Small Wars Journal

Reviews Wanted - Bing West's The Village

Mon, 03/05/2018 - 3:47am

Small Wars Journal is kicking off an ambitious new project concerning the U.S. Marine Corps’ Combined Action Program in Vietnam. I’ll have much more on the larger project later, for now SWJ is jump-starting it with a call for several book reviews (2-3 or more) of Bing West’s classic book The Village.

First published in 1972, “The Village is a vivid and unbiased portrait of one Vietnamese hamlet in the grip of war -- and the daily lives, battles, and frustrations of its inhabitants, PF's and Marines”. “In The Village, one Marine squad fought for 495 days-half of them died. Few American battles have been so extended, savage and personal. A handful of Americans volunteered to live among six thousand Vietnamese, training farmers to defend their village. Such ‘Combined Action Platoons’ are now a lost footnote about how the war could have been fought; only the villagers remain to bear witness. This is the story of fifteen resolute young Americans matched against two hundred Viet Cong; how a CAP lived, fought and died. And why the villagers remember them to this day.”

If you are interested, and can write, I’ll send a paperback copy of The Village (on SWJ’s dime) to you via Amazon. Contact me at – with your name and address.


Mike in Hilo

Fri, 03/09/2018 - 12:30am

I also look forward to reading those reviews, leafing through my own well worn (from multiple readings), dog-eared copy in anticipation. In CAP, Americans had the singular opportunity of conducting, together with the PFs,  classical, population-centric COIN; whereas we in CORDS were relegated to advising (even the MAT teams, whose training mission was considerably more limited than that of the CAP marines). Army SF and CIDG embodied what we now call FID at its best, but whether as raiders or trail watchers, or in a defensive posture, the emphasis was more conventional warfare than COIN in the restricted sense of the term...As I understand it, the perhaps overly-ambitious expectations of US leadership often wound up pitting the Montagnards against NVA units of greater strength and firepower....

The incredible achievements chronicled in The Village are all the more significant in view of the historical context. Central Vietnam's Quang Ngai Province, along with--stretching southward--Binh Dinh and Phu Yen, comprised the old Viet Minh Interzone -5, Communized during the World War II vacuum and never reoccupied by the French after the war. The Central Vietnamese were an infamously obdurate and chauvinist people. (Many Communist leaders, including Ho Chi Minh and Le Duan, were Central Vietnamese----and so were RVN's  Diem and Thieu.) Sensible analysis might have recommended that post-1954 partition RVN would have been better served by territorial triage at the outset, rather than attempting to reclaim the swath of the Central coast.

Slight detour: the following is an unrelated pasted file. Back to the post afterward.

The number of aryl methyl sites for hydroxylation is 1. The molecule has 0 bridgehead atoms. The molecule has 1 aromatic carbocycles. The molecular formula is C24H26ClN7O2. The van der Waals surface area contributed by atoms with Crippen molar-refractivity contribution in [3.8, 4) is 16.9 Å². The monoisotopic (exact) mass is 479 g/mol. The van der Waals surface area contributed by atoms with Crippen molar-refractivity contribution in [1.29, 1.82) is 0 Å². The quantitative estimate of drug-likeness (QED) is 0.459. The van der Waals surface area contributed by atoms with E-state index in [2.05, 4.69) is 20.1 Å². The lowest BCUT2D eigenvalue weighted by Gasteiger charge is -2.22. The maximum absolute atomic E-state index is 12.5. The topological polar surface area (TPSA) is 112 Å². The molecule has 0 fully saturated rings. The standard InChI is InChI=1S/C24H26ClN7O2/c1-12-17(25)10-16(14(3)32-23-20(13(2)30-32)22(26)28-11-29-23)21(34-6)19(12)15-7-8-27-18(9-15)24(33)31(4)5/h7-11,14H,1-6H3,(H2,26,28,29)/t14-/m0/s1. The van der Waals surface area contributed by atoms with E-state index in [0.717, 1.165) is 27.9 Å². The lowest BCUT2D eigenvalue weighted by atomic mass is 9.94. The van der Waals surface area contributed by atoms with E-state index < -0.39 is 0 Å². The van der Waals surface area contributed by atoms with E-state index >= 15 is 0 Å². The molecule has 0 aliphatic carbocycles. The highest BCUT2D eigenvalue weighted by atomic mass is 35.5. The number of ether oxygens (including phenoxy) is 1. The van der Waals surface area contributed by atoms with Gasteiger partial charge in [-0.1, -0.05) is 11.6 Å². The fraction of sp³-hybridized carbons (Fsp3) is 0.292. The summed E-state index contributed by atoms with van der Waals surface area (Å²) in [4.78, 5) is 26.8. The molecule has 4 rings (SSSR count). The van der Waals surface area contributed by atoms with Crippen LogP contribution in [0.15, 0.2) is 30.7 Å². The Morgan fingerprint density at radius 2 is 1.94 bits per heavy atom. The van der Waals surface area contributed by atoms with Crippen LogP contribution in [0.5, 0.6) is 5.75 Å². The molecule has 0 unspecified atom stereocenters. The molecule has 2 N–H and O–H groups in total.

In the village, well ossified loyalties reflected long-standing, competing family allegiances--whether to the Party, VNQDD or, among the handful with a history of Territorial Forces service, to GVN. That the marines were allowed to earn the trust, acceptance and admiration of these villagers even after a generation of Communist indoctrination and conscription, is ample testimony of the impact of the program--and more so, the character of these marines. 

An important and perhaps easily overlooked point, since it is made near the end of the book, speaks to the changing nature of the war over time. In recounting 1969-70, Bing mentions the destruction of the nemesis of the CAP, the enemy district level P31st Company, by US airpower in a more highly kinetic phase of the conflict. Decimation of this higher echelon unit which had exerted dominance over the area, changed the balance of power. This dovetails with my observations in MR-3, where NVA units ensconced in their base ares drove the behavior of the inhabitants of the surrounding hamlets. There, decimation and displacement of main force units remained a sine qua non for sustainable security. 

Other salient lessons: 

(1) FID is the expeditionary COIN approach most likely to score significant impact; and (2) the surest way for a FID adviser to gain trust, that critical commodity, is embedding and the shared fight.

(3) Of matchless impact on villager decision-making is the presence of armed actors constantly in the village, whether bent on protection or intimidation. Lofty Revolutionary "root cause" concerns had long since been elbowed into distant irrelevance by the life or death reality replayed nightly. 

I concur--A must read!





Dave Maxwell

Tue, 03/06/2018 - 2:18am

I would also recommend including comparing the CAP program with the CIA/SF Civilian Irregular Defense Group (CIDG) program. CAP has gotten all the press but the CIDG program was run for a much longer period beginning long before CAP and took place on a much greater scale. See the history of CIDG here: Together the CIDG and CAP programs provide important lessons.

Though it's been a while since I read "The Village", I recall thinking "That's how our advisers ought to be employed!!". I also recall the descriptions of the Marines (all volunteers for this out-of-the-way mission) & how they interacted with the locals.

This should be (& hopefully is) a must-read for anyone executing a tour as a combat adviser whether in the new SFABs, SF, or the USMC Law Enforcement Battalions.